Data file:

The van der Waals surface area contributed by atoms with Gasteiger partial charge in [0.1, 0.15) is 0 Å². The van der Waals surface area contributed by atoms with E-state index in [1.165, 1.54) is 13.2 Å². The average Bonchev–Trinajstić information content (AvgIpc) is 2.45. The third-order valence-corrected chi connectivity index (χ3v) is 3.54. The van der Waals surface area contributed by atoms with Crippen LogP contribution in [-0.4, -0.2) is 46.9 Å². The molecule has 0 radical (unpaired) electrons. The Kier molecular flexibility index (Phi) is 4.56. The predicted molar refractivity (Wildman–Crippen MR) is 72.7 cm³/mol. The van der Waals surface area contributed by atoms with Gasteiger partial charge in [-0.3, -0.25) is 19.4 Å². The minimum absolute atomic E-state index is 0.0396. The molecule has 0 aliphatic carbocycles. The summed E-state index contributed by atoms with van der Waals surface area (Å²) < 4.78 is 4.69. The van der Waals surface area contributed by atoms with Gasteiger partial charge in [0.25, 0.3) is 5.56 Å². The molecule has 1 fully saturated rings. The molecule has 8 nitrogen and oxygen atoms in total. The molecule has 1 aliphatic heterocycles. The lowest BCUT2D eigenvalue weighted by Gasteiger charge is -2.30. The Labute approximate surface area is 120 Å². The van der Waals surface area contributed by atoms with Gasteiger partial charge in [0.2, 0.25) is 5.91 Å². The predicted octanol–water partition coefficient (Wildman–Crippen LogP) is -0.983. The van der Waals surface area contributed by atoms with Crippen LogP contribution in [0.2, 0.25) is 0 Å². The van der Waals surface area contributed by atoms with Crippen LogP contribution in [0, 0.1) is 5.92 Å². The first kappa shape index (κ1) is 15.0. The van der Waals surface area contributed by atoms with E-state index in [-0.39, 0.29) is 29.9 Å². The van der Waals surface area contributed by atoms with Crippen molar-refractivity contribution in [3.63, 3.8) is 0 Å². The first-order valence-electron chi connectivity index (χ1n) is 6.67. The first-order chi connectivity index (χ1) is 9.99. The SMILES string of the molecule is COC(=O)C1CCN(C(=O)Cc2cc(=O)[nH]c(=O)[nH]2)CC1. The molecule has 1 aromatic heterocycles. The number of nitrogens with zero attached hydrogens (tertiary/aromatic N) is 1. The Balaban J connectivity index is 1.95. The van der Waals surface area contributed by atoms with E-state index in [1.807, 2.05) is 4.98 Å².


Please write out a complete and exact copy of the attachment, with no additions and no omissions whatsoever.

The van der Waals surface area contributed by atoms with Gasteiger partial charge in [0.1, 0.15) is 0 Å². The van der Waals surface area contributed by atoms with E-state index in [1.165, 1.54) is 13.2 Å². The average Bonchev–Trinajstić information content (AvgIpc) is 2.45. The third-order valence-corrected chi connectivity index (χ3v) is 3.54. The van der Waals surface area contributed by atoms with Crippen LogP contribution in [-0.4, -0.2) is 46.9 Å². The molecule has 0 radical (unpaired) electrons. The Kier molecular flexibility index (Phi) is 4.56. The predicted molar refractivity (Wildman–Crippen MR) is 72.7 cm³/mol. The van der Waals surface area contributed by atoms with Gasteiger partial charge in [-0.3, -0.25) is 19.4 Å². The minimum absolute atomic E-state index is 0.0396. The molecule has 0 aliphatic carbocycles. The summed E-state index contributed by atoms with van der Waals surface area (Å²) < 4.78 is 4.69. The van der Waals surface area contributed by atoms with Gasteiger partial charge in [0.25, 0.3) is 5.56 Å². The molecule has 1 fully saturated rings. The molecule has 8 nitrogen and oxygen atoms in total. The molecule has 1 aliphatic heterocycles. The lowest BCUT2D eigenvalue weighted by Gasteiger charge is -2.30. The Labute approximate surface area is 120 Å². The van der Waals surface area contributed by atoms with Gasteiger partial charge in [0.2, 0.25) is 5.91 Å². The predicted octanol–water partition coefficient (Wildman–Crippen LogP) is -0.983. The van der Waals surface area contributed by atoms with Crippen LogP contribution in [0.2, 0.25) is 0 Å². The van der Waals surface area contributed by atoms with Crippen LogP contribution in [0, 0.1) is 5.92 Å². The first kappa shape index (κ1) is 15.0. The van der Waals surface area contributed by atoms with E-state index in [-0.39, 0.29) is 29.9 Å². The van der Waals surface area contributed by atoms with Crippen molar-refractivity contribution in [3.63, 3.8) is 0 Å². The first-order valence-electron chi connectivity index (χ1n) is 6.67. The first-order chi connectivity index (χ1) is 9.99. The SMILES string of the molecule is COC(=O)C1CCN(C(=O)Cc2cc(=O)[nH]c(=O)[nH]2)CC1. The molecule has 1 aromatic heterocycles. The number of nitrogens with zero attached hydrogens (tertiary/aromatic N) is 1. The Balaban J connectivity index is 1.95. The van der Waals surface area contributed by atoms with E-state index in [1.807, 2.05) is 4.98 Å².